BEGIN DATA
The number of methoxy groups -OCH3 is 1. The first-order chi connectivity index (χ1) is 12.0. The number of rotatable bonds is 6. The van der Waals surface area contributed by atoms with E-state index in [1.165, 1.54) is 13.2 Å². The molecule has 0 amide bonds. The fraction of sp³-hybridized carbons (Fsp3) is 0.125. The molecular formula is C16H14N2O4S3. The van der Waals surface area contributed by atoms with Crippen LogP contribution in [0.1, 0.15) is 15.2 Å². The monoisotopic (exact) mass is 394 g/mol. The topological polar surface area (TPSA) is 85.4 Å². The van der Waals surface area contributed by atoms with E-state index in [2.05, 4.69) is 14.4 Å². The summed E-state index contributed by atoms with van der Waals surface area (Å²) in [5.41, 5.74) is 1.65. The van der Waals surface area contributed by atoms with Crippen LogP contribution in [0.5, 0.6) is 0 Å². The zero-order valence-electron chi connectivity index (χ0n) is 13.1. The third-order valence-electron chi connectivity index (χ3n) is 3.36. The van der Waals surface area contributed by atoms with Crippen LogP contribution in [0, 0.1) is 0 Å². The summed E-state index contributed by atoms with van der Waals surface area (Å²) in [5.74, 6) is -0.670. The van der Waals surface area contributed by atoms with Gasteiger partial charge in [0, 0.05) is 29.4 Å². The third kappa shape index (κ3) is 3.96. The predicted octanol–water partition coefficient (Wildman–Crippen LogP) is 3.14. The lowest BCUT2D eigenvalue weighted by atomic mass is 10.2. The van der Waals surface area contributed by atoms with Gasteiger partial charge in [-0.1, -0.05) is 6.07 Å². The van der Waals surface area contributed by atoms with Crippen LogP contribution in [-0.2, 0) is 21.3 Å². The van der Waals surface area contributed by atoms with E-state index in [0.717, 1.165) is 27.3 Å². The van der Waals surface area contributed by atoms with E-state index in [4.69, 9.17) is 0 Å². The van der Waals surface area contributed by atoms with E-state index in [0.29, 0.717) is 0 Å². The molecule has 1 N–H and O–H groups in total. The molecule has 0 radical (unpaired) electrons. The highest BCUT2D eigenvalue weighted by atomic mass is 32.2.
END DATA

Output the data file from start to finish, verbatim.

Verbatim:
The number of methoxy groups -OCH3 is 1. The first-order chi connectivity index (χ1) is 12.0. The number of rotatable bonds is 6. The van der Waals surface area contributed by atoms with E-state index in [1.165, 1.54) is 13.2 Å². The molecule has 0 amide bonds. The fraction of sp³-hybridized carbons (Fsp3) is 0.125. The molecular formula is C16H14N2O4S3. The van der Waals surface area contributed by atoms with Crippen LogP contribution in [0.1, 0.15) is 15.2 Å². The monoisotopic (exact) mass is 394 g/mol. The topological polar surface area (TPSA) is 85.4 Å². The van der Waals surface area contributed by atoms with E-state index in [2.05, 4.69) is 14.4 Å². The summed E-state index contributed by atoms with van der Waals surface area (Å²) in [5.41, 5.74) is 1.65. The van der Waals surface area contributed by atoms with Crippen LogP contribution in [0.5, 0.6) is 0 Å². The zero-order valence-electron chi connectivity index (χ0n) is 13.1. The third-order valence-electron chi connectivity index (χ3n) is 3.36. The van der Waals surface area contributed by atoms with Crippen LogP contribution in [0, 0.1) is 0 Å². The summed E-state index contributed by atoms with van der Waals surface area (Å²) in [5.74, 6) is -0.670. The van der Waals surface area contributed by atoms with Gasteiger partial charge in [0, 0.05) is 29.4 Å². The third kappa shape index (κ3) is 3.96. The predicted octanol–water partition coefficient (Wildman–Crippen LogP) is 3.14. The lowest BCUT2D eigenvalue weighted by atomic mass is 10.2. The van der Waals surface area contributed by atoms with Gasteiger partial charge in [-0.1, -0.05) is 6.07 Å². The van der Waals surface area contributed by atoms with Crippen LogP contribution in [-0.2, 0) is 21.3 Å². The van der Waals surface area contributed by atoms with E-state index in [0.717, 1.165) is 27.3 Å². The van der Waals surface area contributed by atoms with E-state index in [4.69, 9.17) is 0 Å². The van der Waals surface area contributed by atoms with E-state index in [0.29, 0.717) is 0 Å². The molecule has 1 N–H and O–H groups in total. The molecule has 0 radical (unpaired) electrons. The highest BCUT2D eigenvalue weighted by atomic mass is 32.2.